Working Group on Iberian Lucanidae(GTLI)

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Justification and objectives
The Stag Beetle, Lucanus cervus, is the biggest beetle in Europe. Males have huge mandibles -from which the species takes its common name- which are utilised in the fights for the females. While the adult life does not exceed of two months, larvae develop during several years withind decaying wood.

Despite being a large and conspicuous beetle, many details about its biology are unknown. The objective of this project is to gather a bibliographic data base about Lucanus cervus, and the remaining Iberian Lucanidae species, biology. A further objective is that GTLI should help to improve coordination between those entomologists interested in carrying out field or captivity studies about the biology of Lucanidae. In many cases, a permission from the authorities will be required and GTLI can falicitate the contact between entomologists and authorities.

Currently, a bibliographic data base about Lucanus cervus biology is available. This information has been summarized in an article "Biology of the Stag Beetle: ‘de lo poco conocido y lo mucho por conocer’" published in 1996 in Boletín de la S.E.A. 15 (pp. 19-23) and reproduced here with permission (an English version can be found here). That article compiles a big portion of literature about the natural history of Stab Beetle. Data obtained since the publication of that article are included in a version 3.1.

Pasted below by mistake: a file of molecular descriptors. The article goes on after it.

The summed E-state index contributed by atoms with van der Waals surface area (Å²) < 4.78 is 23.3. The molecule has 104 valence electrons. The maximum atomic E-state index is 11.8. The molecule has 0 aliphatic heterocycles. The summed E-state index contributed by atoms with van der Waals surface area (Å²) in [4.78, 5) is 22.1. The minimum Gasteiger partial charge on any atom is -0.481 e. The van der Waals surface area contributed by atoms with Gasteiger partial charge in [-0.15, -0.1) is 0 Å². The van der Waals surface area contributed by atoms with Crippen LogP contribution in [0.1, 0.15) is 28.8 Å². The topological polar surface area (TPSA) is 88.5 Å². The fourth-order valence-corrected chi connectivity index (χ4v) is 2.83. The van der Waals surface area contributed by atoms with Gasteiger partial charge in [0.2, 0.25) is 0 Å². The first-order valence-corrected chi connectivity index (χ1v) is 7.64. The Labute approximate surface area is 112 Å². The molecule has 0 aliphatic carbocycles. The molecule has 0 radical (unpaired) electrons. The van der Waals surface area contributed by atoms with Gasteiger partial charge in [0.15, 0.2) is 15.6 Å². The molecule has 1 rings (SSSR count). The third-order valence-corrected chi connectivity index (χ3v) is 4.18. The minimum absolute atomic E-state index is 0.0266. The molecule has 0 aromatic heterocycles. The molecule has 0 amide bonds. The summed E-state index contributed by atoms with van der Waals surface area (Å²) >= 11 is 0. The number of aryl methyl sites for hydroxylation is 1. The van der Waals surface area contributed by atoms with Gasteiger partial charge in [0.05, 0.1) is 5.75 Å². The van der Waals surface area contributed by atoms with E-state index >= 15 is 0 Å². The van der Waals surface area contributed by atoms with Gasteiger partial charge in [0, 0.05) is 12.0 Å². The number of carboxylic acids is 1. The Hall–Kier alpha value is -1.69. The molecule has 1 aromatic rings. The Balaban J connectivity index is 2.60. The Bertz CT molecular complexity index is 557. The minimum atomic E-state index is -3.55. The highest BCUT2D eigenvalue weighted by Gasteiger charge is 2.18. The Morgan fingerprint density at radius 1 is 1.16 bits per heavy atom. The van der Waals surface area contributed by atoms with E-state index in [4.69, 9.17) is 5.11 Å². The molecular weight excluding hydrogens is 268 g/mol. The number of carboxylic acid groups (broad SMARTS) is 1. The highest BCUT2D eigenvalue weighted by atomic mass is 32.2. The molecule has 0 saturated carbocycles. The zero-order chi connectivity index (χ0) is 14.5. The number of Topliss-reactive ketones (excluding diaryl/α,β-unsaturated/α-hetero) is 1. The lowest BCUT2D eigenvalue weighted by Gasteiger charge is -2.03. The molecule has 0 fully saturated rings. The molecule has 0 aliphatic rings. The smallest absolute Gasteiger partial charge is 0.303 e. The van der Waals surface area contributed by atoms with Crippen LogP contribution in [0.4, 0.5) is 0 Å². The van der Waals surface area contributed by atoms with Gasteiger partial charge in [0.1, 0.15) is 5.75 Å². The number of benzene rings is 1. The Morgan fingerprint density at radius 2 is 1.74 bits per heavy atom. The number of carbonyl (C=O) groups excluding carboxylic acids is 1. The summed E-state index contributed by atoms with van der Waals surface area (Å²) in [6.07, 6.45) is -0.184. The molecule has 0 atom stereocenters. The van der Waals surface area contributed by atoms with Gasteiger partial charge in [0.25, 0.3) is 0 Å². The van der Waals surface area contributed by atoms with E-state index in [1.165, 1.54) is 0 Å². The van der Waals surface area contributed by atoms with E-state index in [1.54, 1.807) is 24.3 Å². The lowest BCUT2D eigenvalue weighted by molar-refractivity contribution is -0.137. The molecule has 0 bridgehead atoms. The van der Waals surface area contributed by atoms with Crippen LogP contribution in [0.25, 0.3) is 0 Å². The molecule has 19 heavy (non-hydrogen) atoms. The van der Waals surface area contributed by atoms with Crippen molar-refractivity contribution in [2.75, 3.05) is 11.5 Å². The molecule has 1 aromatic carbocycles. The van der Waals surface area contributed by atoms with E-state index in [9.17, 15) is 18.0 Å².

An article summarizing the distribution and the few existing biological information about Pseudolucanus barbarossa has been produced: "Distribución de Pseudolucanus barbarossa (Fabricius 1801) (Coleoptera, Lucanidae) en la Península Ibérica". Additional information about the biology of this species can be found in Jeremías & Escolà (2003).

An article summarizing the distribution and the biological information known for Sinodendron cylindricum has been published: "Sinodendron cylindricum (Linnaeus, 1758) (Coleoptera, Lucanidae) en la Península Ibérica: distribución y datos biológicos".

GTLI hopes to make available in the future similar articles about the biology of the remaining species of Iberian Lucanidae.

How to collaborate
1.-Sending to GTLI literature or field observations about the biology of Iberian Lucanidae.

2.- Writting an article which summarizes the information available about the biology of any Iberian Lucanidae. GTLI will provide relevant literature.

3.- Carrying out field studies, or studies of caged animals, about Lucanidae biology. Observations of the behaviour of the adults are very interesting. GTLI can provide advice about this and other projects.


Jeremías, X. & Escolà, O. 2003. Nuevos registros de Pseudolucanus barbarossa (Fabricius, 1801) (Coleoptera, Lucanidae) en Cataluña, y algunas observaciones sobre su biología. Boln. S.E.A. 32: 99-103.

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Last updated: 10 July 2006